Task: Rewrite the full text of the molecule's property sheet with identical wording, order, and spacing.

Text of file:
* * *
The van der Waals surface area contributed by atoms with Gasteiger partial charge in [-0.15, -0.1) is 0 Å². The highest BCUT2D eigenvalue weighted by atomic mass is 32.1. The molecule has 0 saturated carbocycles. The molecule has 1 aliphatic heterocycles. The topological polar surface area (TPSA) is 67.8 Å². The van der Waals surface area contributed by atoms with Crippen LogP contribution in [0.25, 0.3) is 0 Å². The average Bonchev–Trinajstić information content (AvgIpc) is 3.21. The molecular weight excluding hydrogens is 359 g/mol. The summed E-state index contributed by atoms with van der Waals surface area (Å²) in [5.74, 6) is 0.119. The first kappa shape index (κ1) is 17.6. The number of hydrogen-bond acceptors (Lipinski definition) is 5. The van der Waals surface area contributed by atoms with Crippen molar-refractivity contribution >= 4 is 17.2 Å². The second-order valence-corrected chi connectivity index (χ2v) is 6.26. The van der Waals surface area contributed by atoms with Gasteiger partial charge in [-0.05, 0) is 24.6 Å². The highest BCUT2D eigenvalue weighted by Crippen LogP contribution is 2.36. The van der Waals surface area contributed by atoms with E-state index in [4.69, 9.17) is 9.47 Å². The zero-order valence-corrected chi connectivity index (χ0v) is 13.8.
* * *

The van der Waals surface area contributed by atoms with Gasteiger partial charge in [-0.15, -0.1) is 0 Å². The highest BCUT2D eigenvalue weighted by atomic mass is 32.1. The molecule has 0 saturated carbocycles. The molecule has 1 aliphatic heterocycles. The topological polar surface area (TPSA) is 67.8 Å². The van der Waals surface area contributed by atoms with Crippen LogP contribution in [0.25, 0.3) is 0 Å². The average Bonchev–Trinajstić information content (AvgIpc) is 3.21. The molecular weight excluding hydrogens is 359 g/mol. The summed E-state index contributed by atoms with van der Waals surface area (Å²) in [5.74, 6) is 0.119. The first kappa shape index (κ1) is 17.6. The number of hydrogen-bond acceptors (Lipinski definition) is 5. The van der Waals surface area contributed by atoms with Crippen molar-refractivity contribution >= 4 is 17.2 Å². The second-order valence-corrected chi connectivity index (χ2v) is 6.26. The van der Waals surface area contributed by atoms with Gasteiger partial charge in [-0.05, 0) is 24.6 Å². The highest BCUT2D eigenvalue weighted by Crippen LogP contribution is 2.36. The van der Waals surface area contributed by atoms with E-state index in [4.69, 9.17) is 9.47 Å². The zero-order valence-corrected chi connectivity index (χ0v) is 13.8.